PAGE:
USF College of Marine Science Awarded $20 Million For Gulf Oil Spill Research
The University of South Florida’s College of Marine Science announced late Friday it has been awarded a $20.2 million grant by the Gulf of Mexico Research Initiative. The money will be used to continue the school's studies of the ongoing effects of the 2010 BP oil spill, which became the largest spill in the nation's history.
USF officials say the award is the largest single grant for USF for its research on the spill. The disaster began in the weeks immediately after the Deepwater Horizon blowout that killed 11 people and over 87 days later spewed nearly 5 million barrels into the Gulf of Mexico.
USF marine researchers working with the Florida Institute of Oceanography - which is based at the St. Petersburg campus - were among the first scientists to begin documenting the spill and played a key role in understanding its dynamics in the immediate aftermath of the disaster.
Much of the research took place on the Institute's research vessels, R/V Weatherbird II and R/V Bellows.
“We are very proud of the tremendous scientific work done by the University of South Florida’s College of Marine Science and our partner institutions to understand the impact of this disaster from the very first days,” said USF President Judy Genshaft in a press release. “This large grant by Gulf of Mexico Research Initiative affirms the leadership of USF scientists, who bring world-class scientific expertise, state-of-the-art instrumentation and facilities, and strong international collaborations to the table to better understand the long-term impacts of the spill.”
Here's some details from USF's web site:
The three-year project will continue efforts to determine the fate of oil in the environment, monitor the impacts of the spill and document ecosystem recovery. Researchers also are focusing on using lessons from the consequences of the Deepwater Horizon spill to improving response to future oil spills. The project encompasses understanding how the spill impacted all levels of the complex Gulf of Mexico food web, where USF-led studies have found that the mixture of oil and dispersants caused genetic mutations at the base of the food web and also could be found in the bodies of sickened fish more than a year later.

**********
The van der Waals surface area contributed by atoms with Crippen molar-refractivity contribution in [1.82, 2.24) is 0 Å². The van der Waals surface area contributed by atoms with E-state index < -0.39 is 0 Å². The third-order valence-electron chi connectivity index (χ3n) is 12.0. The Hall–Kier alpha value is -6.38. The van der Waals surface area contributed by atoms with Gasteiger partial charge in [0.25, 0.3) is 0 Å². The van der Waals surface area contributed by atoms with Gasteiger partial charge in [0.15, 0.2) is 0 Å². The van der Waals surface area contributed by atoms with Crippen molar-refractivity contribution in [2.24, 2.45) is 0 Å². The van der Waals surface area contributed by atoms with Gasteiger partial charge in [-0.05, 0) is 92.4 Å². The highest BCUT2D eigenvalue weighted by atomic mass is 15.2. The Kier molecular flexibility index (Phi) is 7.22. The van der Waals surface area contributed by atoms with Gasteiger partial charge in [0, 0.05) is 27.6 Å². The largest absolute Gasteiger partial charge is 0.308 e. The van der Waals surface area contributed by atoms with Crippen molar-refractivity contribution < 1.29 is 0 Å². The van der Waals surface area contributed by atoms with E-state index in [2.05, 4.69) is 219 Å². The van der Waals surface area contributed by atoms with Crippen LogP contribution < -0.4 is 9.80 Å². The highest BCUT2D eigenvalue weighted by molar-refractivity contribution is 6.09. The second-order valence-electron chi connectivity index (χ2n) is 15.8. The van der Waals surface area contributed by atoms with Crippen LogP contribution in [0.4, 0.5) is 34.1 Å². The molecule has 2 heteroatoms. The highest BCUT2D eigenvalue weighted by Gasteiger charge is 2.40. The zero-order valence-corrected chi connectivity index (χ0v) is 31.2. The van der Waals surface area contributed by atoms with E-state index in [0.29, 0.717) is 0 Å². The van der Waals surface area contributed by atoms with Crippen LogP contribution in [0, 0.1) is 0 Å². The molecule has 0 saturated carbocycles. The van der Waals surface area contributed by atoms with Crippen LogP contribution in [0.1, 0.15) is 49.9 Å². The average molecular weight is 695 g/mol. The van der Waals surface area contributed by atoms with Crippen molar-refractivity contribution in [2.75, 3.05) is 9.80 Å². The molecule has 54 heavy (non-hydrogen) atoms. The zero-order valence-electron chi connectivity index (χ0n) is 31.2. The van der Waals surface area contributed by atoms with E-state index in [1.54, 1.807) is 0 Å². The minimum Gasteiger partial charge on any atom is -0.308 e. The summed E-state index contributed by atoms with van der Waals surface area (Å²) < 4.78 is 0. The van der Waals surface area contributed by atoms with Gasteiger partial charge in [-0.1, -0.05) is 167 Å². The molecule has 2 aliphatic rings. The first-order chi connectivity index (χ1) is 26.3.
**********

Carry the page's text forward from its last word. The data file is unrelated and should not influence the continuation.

USF College of Marine Science Dean Jackie Dixon aboard the R/V Weatherbird II during a 2012 Gulf oil spill research cruise "Data, analyses and models of the fate and effects of the Deepwater Horizon and similar oil spills will enable the nation and the world to be better prepared in the advent of a similar oil well blowout,” said College of Marine Science Dean Jackie Dixon. “Studies completed under this grant will help to design more effective oil spill prevention and response strategies. They will also provide a contamination baseline from which all future spills in the Gulf of Mexico can be judged.”
The grant will support the efforts over the next three years by professors, post-doctoral scholars and students at 19 collaborating institutions, in five countries including Mexico, the Netherlands, Germany and Canada. The effort, dubbed C-IMAGE (Center for Integrated Modeling and Analysis of Gulf Ecosystems) consortium was originally established at USF in 2012 to conduct studies on the oil spill after the well blowout was capped.
In addition to USF, the other institutions involved in C-IMAGE include: the Florida Institute of Oceanography, Eckerd College, the University of Miami, Florida State University, Georgia Tech, Scripps Institution of Oceanography, the Woods Hole Oceanographic Institution, the Technical University of Hamburg at Harburg (Germany), the Harte Research Institute (Texas), Mote Marine Laboratory, Pennsylvania State University, Texas A&M, the University of Calgary (Canada), the Universidad Nacional Autonoma de Mexico (Mexico City), the University of South Alabama, the University of West Florida, and Wageningen University (the Netherlands). The C-IMAGE principal investigator is Steven Murawski, who holds the St. Petersburg Downtown Partnership – Peter Betzer Endowed Chair of Biological Oceanography, and whose work has focused on the health of key fisheries in the Gulf of Mexico following the spill.
More information on C-IMAGE can be found at: http://www.marine.usf.edu/c-image/